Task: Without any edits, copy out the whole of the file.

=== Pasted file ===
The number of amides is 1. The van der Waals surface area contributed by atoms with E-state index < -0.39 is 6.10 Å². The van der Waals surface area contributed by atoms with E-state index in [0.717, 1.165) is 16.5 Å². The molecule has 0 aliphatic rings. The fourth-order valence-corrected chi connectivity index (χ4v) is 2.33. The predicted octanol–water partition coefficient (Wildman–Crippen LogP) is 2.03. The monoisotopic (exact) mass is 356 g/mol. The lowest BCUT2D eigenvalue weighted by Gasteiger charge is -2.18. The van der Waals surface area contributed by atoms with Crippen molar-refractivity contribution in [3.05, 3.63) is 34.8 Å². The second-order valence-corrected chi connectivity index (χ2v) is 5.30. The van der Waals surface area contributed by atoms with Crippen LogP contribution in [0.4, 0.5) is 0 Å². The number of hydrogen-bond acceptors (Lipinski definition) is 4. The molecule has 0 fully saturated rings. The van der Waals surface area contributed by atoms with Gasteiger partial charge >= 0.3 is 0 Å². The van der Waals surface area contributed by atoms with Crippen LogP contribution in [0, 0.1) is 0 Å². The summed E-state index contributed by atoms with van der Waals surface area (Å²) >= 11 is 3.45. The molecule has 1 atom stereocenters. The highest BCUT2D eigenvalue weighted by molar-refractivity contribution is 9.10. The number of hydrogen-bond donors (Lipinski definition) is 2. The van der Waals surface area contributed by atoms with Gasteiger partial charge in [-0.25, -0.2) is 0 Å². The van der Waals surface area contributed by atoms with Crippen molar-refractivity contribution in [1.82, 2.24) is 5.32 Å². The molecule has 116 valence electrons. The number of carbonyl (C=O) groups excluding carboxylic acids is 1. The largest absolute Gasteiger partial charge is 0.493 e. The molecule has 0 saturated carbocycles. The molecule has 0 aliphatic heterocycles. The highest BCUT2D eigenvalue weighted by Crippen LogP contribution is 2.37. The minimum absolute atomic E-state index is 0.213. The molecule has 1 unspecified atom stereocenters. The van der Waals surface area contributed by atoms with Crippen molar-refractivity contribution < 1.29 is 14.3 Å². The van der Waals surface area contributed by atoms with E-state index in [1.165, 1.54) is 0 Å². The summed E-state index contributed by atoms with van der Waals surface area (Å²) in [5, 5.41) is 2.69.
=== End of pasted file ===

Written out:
The number of amides is 1. The van der Waals surface area contributed by atoms with E-state index < -0.39 is 6.10 Å². The van der Waals surface area contributed by atoms with E-state index in [0.717, 1.165) is 16.5 Å². The molecule has 0 aliphatic rings. The fourth-order valence-corrected chi connectivity index (χ4v) is 2.33. The predicted octanol–water partition coefficient (Wildman–Crippen LogP) is 2.03. The monoisotopic (exact) mass is 356 g/mol. The lowest BCUT2D eigenvalue weighted by Gasteiger charge is -2.18. The van der Waals surface area contributed by atoms with Crippen molar-refractivity contribution in [3.05, 3.63) is 34.8 Å². The second-order valence-corrected chi connectivity index (χ2v) is 5.30. The van der Waals surface area contributed by atoms with Crippen LogP contribution in [0.4, 0.5) is 0 Å². The number of hydrogen-bond acceptors (Lipinski definition) is 4. The molecule has 0 fully saturated rings. The van der Waals surface area contributed by atoms with Gasteiger partial charge >= 0.3 is 0 Å². The van der Waals surface area contributed by atoms with Crippen LogP contribution in [0, 0.1) is 0 Å². The summed E-state index contributed by atoms with van der Waals surface area (Å²) >= 11 is 3.45. The molecule has 1 atom stereocenters. The highest BCUT2D eigenvalue weighted by molar-refractivity contribution is 9.10. The number of hydrogen-bond donors (Lipinski definition) is 2. The van der Waals surface area contributed by atoms with Gasteiger partial charge in [-0.25, -0.2) is 0 Å². The van der Waals surface area contributed by atoms with Crippen molar-refractivity contribution in [1.82, 2.24) is 5.32 Å². The molecule has 116 valence electrons. The number of carbonyl (C=O) groups excluding carboxylic acids is 1. The largest absolute Gasteiger partial charge is 0.493 e. The molecule has 0 saturated carbocycles. The molecule has 0 aliphatic heterocycles. The highest BCUT2D eigenvalue weighted by Crippen LogP contribution is 2.37. The minimum absolute atomic E-state index is 0.213. The molecule has 1 unspecified atom stereocenters. The van der Waals surface area contributed by atoms with Crippen molar-refractivity contribution < 1.29 is 14.3 Å². The van der Waals surface area contributed by atoms with E-state index in [1.165, 1.54) is 0 Å². The summed E-state index contributed by atoms with van der Waals surface area (Å²) in [5, 5.41) is 2.69.